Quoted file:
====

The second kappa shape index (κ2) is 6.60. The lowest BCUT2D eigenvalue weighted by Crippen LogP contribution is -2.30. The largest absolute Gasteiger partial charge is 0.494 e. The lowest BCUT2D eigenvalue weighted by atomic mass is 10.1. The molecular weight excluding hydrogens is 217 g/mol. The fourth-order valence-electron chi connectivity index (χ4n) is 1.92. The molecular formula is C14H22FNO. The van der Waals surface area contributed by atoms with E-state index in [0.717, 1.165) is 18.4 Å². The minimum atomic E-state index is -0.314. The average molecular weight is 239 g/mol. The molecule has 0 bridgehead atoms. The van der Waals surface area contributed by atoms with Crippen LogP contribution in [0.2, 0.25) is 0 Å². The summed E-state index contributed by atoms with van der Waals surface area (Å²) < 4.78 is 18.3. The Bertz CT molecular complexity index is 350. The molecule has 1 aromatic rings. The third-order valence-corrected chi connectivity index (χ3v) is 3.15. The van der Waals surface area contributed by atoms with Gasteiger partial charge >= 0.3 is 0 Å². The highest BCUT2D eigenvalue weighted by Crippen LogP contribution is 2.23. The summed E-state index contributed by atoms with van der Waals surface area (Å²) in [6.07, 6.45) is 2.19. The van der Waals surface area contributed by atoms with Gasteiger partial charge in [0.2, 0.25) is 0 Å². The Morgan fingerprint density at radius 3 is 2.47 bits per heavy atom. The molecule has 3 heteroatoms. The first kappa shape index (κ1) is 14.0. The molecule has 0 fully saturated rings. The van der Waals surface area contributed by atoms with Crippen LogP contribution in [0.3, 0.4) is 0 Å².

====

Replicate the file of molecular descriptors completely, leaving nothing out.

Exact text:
The second kappa shape index (κ2) is 6.60. The lowest BCUT2D eigenvalue weighted by Crippen LogP contribution is -2.30. The largest absolute Gasteiger partial charge is 0.494 e. The lowest BCUT2D eigenvalue weighted by atomic mass is 10.1. The molecular weight excluding hydrogens is 217 g/mol. The fourth-order valence-electron chi connectivity index (χ4n) is 1.92. The molecular formula is C14H22FNO. The van der Waals surface area contributed by atoms with E-state index in [0.717, 1.165) is 18.4 Å². The minimum atomic E-state index is -0.314. The average molecular weight is 239 g/mol. The molecule has 0 bridgehead atoms. The van der Waals surface area contributed by atoms with Crippen LogP contribution in [0.2, 0.25) is 0 Å². The summed E-state index contributed by atoms with van der Waals surface area (Å²) < 4.78 is 18.3. The Bertz CT molecular complexity index is 350. The molecule has 1 aromatic rings. The third-order valence-corrected chi connectivity index (χ3v) is 3.15. The van der Waals surface area contributed by atoms with Gasteiger partial charge >= 0.3 is 0 Å². The highest BCUT2D eigenvalue weighted by Crippen LogP contribution is 2.23. The summed E-state index contributed by atoms with van der Waals surface area (Å²) in [6.07, 6.45) is 2.19. The van der Waals surface area contributed by atoms with Gasteiger partial charge in [0.2, 0.25) is 0 Å². The Morgan fingerprint density at radius 3 is 2.47 bits per heavy atom. The molecule has 3 heteroatoms. The first kappa shape index (κ1) is 14.0. The molecule has 0 fully saturated rings. The van der Waals surface area contributed by atoms with Crippen LogP contribution in [0.3, 0.4) is 0 Å².